Attempts to induce broadly reactive and potent protective anti-HIV antibodies (Abs) by immunization of humans have been unsuccessful. The optimal vaccine-induced Abs are usually considered to be "neutralizing Abs" that have been defined by studies of several human monoclonal Abs (mAbs) as targeting epitopes in the membrane proximal external region of gp41 and in various regions of gp120 including the CD4 binding site, a complex of high mannose residues, the bridging sheet, and the V3 loop. However, HIV-infected individuals are able to produce both neutralizing Abs that target additional epitopes and "non-neutralizing" Abs that block virus replication through pathways other than that mediated by pH-independent virus/cell fusion. These latter "non-neutralizing" Abs inhibit viral replication through a variety of mechanisms such as those mediated by Fc receptor-bearing cells and by complement. Based on these findings, we propose to focus efforts on identifying new protective human mAbs, i.e., both "conventional" neutralizing mAbs specific for previously unrecognized envelope (Env) epitopes, and human mAbs that inhibit virus replication via "non-neutralizing" pathways. For this, hybridomas will be generated from cells of US and Cameroon subjects infected with HIV strains carrying clade B and A Envs, respectively. Three new screening methods will be used for mAb selection, and a variety of methods will be employed to test the ability of the new mAbs to inhibit virus replication. The work is divided into three aims: 1) Identification of new neutralizing mAbs which target previously unrecognized epitopes, and selection of mAbs with virus inhibitory activities that function through "non-neutralizing" pathways. Pseudoviruses, Env-expressing cells and gp120 reagents will be used in several screening assays, each chosen to maximize the different types and cross-reactivity of mAbs to be selected, and to determine if there are epitopes that are uniquely or preferentially targeted by newly transmitted viruses. 2) Delineation of the inhibitory activities of these mAbs, of their breadth against viruses and pseudoviruses from multiple clades, and of the different patterns of reactivity between the clade B- and A- derived mAbs. These comparisons, together with descriptions of the immunologic nature and specificities of the mAbs, will provide the first comprehensive and systematic information about the characteristics of mAbs with different protective activities. And, 3) Mapping of the epitopes targeted by the new mAbs. Immunologic, virologic and physicochemical techniques will be used to delineate mAb epitopes, the specific interactions between mAb and Env, and quaternary Env structures targeted by mAbs. The reagents generated and the knowledge gained will illuminate mechanisms of virus neutralization and pathways that interrupt virus replication, and will inform the design of reagents for use in active immunization (vaccines), passive immunization, and immunotherapy.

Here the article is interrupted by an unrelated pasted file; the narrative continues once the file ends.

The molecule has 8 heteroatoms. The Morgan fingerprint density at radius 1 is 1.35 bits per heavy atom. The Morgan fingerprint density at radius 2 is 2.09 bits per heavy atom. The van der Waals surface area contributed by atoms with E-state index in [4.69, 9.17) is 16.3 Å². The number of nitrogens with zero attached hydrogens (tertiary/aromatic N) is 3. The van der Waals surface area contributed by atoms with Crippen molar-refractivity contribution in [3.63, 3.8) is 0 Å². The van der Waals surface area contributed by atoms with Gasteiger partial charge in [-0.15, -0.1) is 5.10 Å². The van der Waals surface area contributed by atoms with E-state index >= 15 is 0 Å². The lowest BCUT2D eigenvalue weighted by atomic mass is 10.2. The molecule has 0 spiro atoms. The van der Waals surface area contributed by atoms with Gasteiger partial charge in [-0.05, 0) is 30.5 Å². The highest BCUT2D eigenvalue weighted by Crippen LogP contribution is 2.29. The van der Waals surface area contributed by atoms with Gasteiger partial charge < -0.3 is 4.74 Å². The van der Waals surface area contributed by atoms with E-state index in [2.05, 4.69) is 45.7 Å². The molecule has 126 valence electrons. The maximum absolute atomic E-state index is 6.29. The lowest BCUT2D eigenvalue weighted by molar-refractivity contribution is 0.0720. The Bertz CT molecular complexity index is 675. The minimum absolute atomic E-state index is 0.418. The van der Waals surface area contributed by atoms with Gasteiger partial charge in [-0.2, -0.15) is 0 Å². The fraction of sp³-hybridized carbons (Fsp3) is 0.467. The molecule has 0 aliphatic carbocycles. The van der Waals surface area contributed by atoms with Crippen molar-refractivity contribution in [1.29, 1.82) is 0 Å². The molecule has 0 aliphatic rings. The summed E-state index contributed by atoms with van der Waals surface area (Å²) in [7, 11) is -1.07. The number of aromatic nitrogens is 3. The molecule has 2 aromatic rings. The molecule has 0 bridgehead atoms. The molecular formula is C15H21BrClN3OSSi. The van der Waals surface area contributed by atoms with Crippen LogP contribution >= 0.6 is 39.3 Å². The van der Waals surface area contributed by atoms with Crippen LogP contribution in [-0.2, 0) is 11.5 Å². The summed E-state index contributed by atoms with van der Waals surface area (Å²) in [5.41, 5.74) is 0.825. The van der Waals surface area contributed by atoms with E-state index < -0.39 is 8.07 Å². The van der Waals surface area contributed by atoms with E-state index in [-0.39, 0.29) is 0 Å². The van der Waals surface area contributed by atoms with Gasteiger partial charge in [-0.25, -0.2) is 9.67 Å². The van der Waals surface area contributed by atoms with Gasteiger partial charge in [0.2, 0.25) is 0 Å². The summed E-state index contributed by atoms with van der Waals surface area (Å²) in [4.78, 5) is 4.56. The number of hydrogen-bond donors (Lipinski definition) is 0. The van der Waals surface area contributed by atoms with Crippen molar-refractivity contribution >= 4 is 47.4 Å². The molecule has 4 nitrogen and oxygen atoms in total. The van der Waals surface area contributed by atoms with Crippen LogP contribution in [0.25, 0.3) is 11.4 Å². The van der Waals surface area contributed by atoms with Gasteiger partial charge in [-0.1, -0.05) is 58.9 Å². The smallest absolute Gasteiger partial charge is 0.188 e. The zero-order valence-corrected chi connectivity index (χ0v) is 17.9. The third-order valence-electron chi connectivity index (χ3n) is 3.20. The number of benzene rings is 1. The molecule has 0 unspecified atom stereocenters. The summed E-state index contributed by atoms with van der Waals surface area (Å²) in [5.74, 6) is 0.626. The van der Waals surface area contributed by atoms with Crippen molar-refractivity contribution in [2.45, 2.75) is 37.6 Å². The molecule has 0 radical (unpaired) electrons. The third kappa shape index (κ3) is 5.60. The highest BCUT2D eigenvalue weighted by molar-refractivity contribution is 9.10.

The work described in this application is designed to provide fundamental scientific information about the structure of HIV which will help to design and develop an effective HIV vaccine. This work may, as well, lead to the development of antibodies that can be produced in test tubes and could be administered to humans exposed to HIV in order to prevent HIV infection. These antibodies could also be used to develop products to treat HIV infection when used in conjunction with anti-retroviral drugs.
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